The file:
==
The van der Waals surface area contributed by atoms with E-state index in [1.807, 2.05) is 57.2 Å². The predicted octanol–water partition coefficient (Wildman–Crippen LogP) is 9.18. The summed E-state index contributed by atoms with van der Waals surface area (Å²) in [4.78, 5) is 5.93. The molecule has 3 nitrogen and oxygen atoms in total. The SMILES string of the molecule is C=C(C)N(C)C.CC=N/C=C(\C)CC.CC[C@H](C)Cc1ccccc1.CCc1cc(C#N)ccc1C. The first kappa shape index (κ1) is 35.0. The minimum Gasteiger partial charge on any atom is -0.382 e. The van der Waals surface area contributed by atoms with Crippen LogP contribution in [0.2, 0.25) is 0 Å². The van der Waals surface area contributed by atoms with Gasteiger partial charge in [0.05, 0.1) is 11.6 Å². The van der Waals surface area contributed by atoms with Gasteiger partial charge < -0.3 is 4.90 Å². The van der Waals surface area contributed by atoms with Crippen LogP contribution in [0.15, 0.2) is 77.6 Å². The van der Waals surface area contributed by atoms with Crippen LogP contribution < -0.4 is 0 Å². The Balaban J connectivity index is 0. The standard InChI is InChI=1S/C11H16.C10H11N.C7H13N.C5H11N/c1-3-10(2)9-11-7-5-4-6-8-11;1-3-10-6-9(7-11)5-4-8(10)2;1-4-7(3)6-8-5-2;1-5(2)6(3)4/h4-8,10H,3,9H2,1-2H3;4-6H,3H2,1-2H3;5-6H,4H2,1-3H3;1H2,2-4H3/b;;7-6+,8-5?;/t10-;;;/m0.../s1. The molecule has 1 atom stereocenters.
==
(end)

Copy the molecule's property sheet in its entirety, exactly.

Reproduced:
The van der Waals surface area contributed by atoms with E-state index in [1.807, 2.05) is 57.2 Å². The predicted octanol–water partition coefficient (Wildman–Crippen LogP) is 9.18. The summed E-state index contributed by atoms with van der Waals surface area (Å²) in [4.78, 5) is 5.93. The molecule has 3 nitrogen and oxygen atoms in total. The SMILES string of the molecule is C=C(C)N(C)C.CC=N/C=C(\C)CC.CC[C@H](C)Cc1ccccc1.CCc1cc(C#N)ccc1C. The first kappa shape index (κ1) is 35.0. The minimum Gasteiger partial charge on any atom is -0.382 e. The van der Waals surface area contributed by atoms with Crippen LogP contribution in [0.2, 0.25) is 0 Å². The van der Waals surface area contributed by atoms with Gasteiger partial charge in [0.05, 0.1) is 11.6 Å². The van der Waals surface area contributed by atoms with Gasteiger partial charge < -0.3 is 4.90 Å². The van der Waals surface area contributed by atoms with Crippen LogP contribution in [0.15, 0.2) is 77.6 Å². The van der Waals surface area contributed by atoms with Crippen LogP contribution < -0.4 is 0 Å². The Balaban J connectivity index is 0. The standard InChI is InChI=1S/C11H16.C10H11N.C7H13N.C5H11N/c1-3-10(2)9-11-7-5-4-6-8-11;1-3-10-6-9(7-11)5-4-8(10)2;1-4-7(3)6-8-5-2;1-5(2)6(3)4/h4-8,10H,3,9H2,1-2H3;4-6H,3H2,1-2H3;5-6H,4H2,1-3H3;1H2,2-4H3/b;;7-6+,8-5?;/t10-;;;/m0.../s1. The molecule has 1 atom stereocenters.